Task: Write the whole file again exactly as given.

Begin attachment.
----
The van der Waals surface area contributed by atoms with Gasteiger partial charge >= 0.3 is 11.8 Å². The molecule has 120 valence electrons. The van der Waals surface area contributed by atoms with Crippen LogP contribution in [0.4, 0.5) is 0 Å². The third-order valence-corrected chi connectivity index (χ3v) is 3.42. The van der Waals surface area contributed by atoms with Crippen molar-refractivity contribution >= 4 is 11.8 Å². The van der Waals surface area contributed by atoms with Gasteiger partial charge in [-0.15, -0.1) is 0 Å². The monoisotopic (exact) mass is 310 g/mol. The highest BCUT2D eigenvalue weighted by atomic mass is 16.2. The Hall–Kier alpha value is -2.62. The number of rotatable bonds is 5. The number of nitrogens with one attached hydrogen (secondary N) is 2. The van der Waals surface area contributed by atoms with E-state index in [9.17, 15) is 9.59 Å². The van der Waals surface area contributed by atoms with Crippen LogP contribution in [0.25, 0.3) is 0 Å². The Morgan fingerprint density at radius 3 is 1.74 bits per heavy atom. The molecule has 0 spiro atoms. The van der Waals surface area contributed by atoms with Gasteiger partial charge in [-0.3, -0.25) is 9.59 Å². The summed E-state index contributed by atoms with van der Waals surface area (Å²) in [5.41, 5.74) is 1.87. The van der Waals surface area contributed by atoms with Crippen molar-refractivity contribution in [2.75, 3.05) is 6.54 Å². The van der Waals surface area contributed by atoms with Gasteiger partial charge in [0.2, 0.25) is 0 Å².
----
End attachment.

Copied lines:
The van der Waals surface area contributed by atoms with Gasteiger partial charge >= 0.3 is 11.8 Å². The molecule has 120 valence electrons. The van der Waals surface area contributed by atoms with Crippen LogP contribution in [0.4, 0.5) is 0 Å². The third-order valence-corrected chi connectivity index (χ3v) is 3.42. The van der Waals surface area contributed by atoms with Crippen molar-refractivity contribution >= 4 is 11.8 Å². The van der Waals surface area contributed by atoms with Gasteiger partial charge in [-0.15, -0.1) is 0 Å². The monoisotopic (exact) mass is 310 g/mol. The highest BCUT2D eigenvalue weighted by atomic mass is 16.2. The Hall–Kier alpha value is -2.62. The number of rotatable bonds is 5. The number of nitrogens with one attached hydrogen (secondary N) is 2. The van der Waals surface area contributed by atoms with E-state index in [9.17, 15) is 9.59 Å². The van der Waals surface area contributed by atoms with Crippen LogP contribution in [0.25, 0.3) is 0 Å². The Morgan fingerprint density at radius 3 is 1.74 bits per heavy atom. The molecule has 0 spiro atoms. The van der Waals surface area contributed by atoms with Gasteiger partial charge in [-0.3, -0.25) is 9.59 Å². The summed E-state index contributed by atoms with van der Waals surface area (Å²) in [5.41, 5.74) is 1.87. The van der Waals surface area contributed by atoms with Crippen molar-refractivity contribution in [2.75, 3.05) is 6.54 Å². The van der Waals surface area contributed by atoms with Gasteiger partial charge in [0.2, 0.25) is 0 Å².